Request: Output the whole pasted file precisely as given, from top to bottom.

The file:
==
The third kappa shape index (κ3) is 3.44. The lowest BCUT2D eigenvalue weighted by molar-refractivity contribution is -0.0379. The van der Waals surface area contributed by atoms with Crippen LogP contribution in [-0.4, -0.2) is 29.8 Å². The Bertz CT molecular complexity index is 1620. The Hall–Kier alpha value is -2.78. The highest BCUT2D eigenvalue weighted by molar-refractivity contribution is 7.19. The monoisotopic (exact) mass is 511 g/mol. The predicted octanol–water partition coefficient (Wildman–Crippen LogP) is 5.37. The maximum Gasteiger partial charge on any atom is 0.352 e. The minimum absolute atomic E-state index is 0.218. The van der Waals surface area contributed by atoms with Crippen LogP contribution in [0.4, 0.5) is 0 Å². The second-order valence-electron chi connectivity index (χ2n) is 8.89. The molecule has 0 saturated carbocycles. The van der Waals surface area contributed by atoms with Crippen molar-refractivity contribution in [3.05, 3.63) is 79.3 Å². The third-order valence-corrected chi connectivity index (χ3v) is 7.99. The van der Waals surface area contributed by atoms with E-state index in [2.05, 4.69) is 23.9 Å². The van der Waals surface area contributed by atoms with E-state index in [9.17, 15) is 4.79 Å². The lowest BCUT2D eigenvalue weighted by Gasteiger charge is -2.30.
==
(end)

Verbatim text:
The third kappa shape index (κ3) is 3.44. The lowest BCUT2D eigenvalue weighted by molar-refractivity contribution is -0.0379. The van der Waals surface area contributed by atoms with Crippen LogP contribution in [-0.4, -0.2) is 29.8 Å². The Bertz CT molecular complexity index is 1620. The Hall–Kier alpha value is -2.78. The highest BCUT2D eigenvalue weighted by molar-refractivity contribution is 7.19. The monoisotopic (exact) mass is 511 g/mol. The predicted octanol–water partition coefficient (Wildman–Crippen LogP) is 5.37. The maximum Gasteiger partial charge on any atom is 0.352 e. The minimum absolute atomic E-state index is 0.218. The van der Waals surface area contributed by atoms with Crippen LogP contribution in [0.4, 0.5) is 0 Å². The second-order valence-electron chi connectivity index (χ2n) is 8.89. The molecule has 0 saturated carbocycles. The van der Waals surface area contributed by atoms with Crippen molar-refractivity contribution in [3.05, 3.63) is 79.3 Å². The third-order valence-corrected chi connectivity index (χ3v) is 7.99. The van der Waals surface area contributed by atoms with E-state index in [2.05, 4.69) is 23.9 Å². The van der Waals surface area contributed by atoms with E-state index in [9.17, 15) is 4.79 Å². The lowest BCUT2D eigenvalue weighted by Gasteiger charge is -2.30.